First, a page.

Listen to our songs. Read our popular novels. Glance at what our magazines and news cycles obsess about. The language employed to describe the ecstasy of erotic love could come straight out of the book of Revelation. Stars fall out of the sky when lovers meet; the earth quakes when their lips meet. Angels are sent on quests by God to bring together restless, lonely soul mates. These romances will last forever and ever (amen), until the waters dry up and the sun refuses to shine. You think Revelation is bizarre? Listen to the typical country music radio station for an hour. Truly frightening.
And just as in the apocalyptic genre of literature, these images are not literal but serve to signify what we ascribe ultimate value and significance and relevance to. For so many in our culture, the narrative center has now drifted toward sex and relationships and “true love.” Yet, as Becker also confesses with brutal honesty, we are bound to be profoundly disappointed and disillusioned by this false god’s lack of response to our desperate prayers, costly sacrifices and loyal, unquestioning service. We are abandoned, finally, and handed over to futility and despair. We forfeit both God (first things) and love itself (second things) when we set romance above our Creator:
“…modern man [by rejecting the religious solution] edged himself into an impossible situation. He still needed to feel heroic, to know that his life mattered in the scheme of things; he still had to be specially ‘good’ for something truly special. Also, he still had to merge himself with some higher, self-absorbing meaning, in trust and in gratitude…If he no longer had God, how was he to do this? One of the first ways that occurred to him was the ‘romantic solution’: he fixed his urge to cosmic heroism onto another person in the form of a love object…All spiritual and moral needs now become focused in one individual. Spirituality, which once referred to another dimension of things, is now brought down to this earth and given form in another individual human being…Man reached for a ‘thou’ when the world-view of the great religious community overseen by God died. Modern man’s dependency on the love partner, then, is a result of the loss of spiritual ideologies…Sexuality, which Freud thought was at the heart of the Oedipus complex, is now understood for what it really is: another twisting and turning, a groping for the meaning of one’s life. If you don’t have a God in heaven, an invisible dimension that justifies the visible one, then you take what is nearest at hand and work out your problems on that…[But] sex is a ‘disappointing answer to life’s riddle,’ and if we pretend that it is an adequate one, we are lying both to ourselves and to our children… When you confuse personal love and cosmic heroism you are bound to fail in both spheres, and this double failure is what produces the sense of utter despair that we see in modern man…No wonder. How can a human being be a god-like ‘everything’ to another? No human relationship can bear the burden of godhood, and the attempt has to take its toll in some way on both parties…If your partner is your ‘All’ then any shortcoming in him becomes a major threat to you…This is the reason for so much bitterness, shortness of temper and recrimination in our daily family lives. We get back a reflection from our loved objects that is less than the grandeur and perfection that we need to nourish ourselves. We feel diminished by their human shortcomings. Our interiors feel empty or anguished, our lives valueless, when we see the inevitable pettinesses of the world expressed through the human beings in it. For this reason, too, we often attack loved ones and try to bring them down to size. We see that our gods have clay feet, and so we must hack away at them in order to save ourselves, to deflate the unreal over-investment that we have made in them…After all, what is it that we want when we elevate the love partner to the position of God? We want redemption—nothing less. We want to be rid of our faults, of our feeling of nothingness. We want to be justified, to know that our creation has not been in vain. We turn to the love partner for the experience of the heroic, for perfect validation; we expect them to ‘make us good’ through love. Needless to say, human partners can’t do this. The lover does not dispense cosmic heroism; he cannot give absolution in his own name…Redemption can only come from outside the individual.” (Ernest Becker, The Denial of Death, pp. 160-70)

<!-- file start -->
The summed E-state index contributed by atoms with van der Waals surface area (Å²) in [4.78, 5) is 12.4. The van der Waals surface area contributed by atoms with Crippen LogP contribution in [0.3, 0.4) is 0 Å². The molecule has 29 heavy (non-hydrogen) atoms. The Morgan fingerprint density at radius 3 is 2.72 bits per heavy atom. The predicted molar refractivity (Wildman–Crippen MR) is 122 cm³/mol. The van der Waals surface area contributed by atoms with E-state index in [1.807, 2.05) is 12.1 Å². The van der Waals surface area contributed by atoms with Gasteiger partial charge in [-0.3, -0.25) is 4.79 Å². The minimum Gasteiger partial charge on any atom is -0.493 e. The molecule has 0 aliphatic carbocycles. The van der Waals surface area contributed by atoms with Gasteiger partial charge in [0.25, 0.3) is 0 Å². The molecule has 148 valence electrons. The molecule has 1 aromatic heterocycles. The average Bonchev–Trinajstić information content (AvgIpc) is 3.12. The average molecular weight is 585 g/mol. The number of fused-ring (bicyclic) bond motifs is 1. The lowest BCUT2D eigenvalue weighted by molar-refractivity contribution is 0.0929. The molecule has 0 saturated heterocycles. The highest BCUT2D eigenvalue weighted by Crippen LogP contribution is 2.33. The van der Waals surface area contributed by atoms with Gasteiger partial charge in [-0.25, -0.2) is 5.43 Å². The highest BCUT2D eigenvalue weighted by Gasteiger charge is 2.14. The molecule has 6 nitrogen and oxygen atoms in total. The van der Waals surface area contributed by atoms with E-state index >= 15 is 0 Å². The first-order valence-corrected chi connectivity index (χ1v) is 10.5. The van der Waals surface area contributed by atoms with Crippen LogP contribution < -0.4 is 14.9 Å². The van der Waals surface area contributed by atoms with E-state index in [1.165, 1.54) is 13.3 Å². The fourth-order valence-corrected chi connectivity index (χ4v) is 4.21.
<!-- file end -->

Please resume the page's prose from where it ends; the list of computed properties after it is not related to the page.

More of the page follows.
But worship God in Christ, and you will never be put to shame.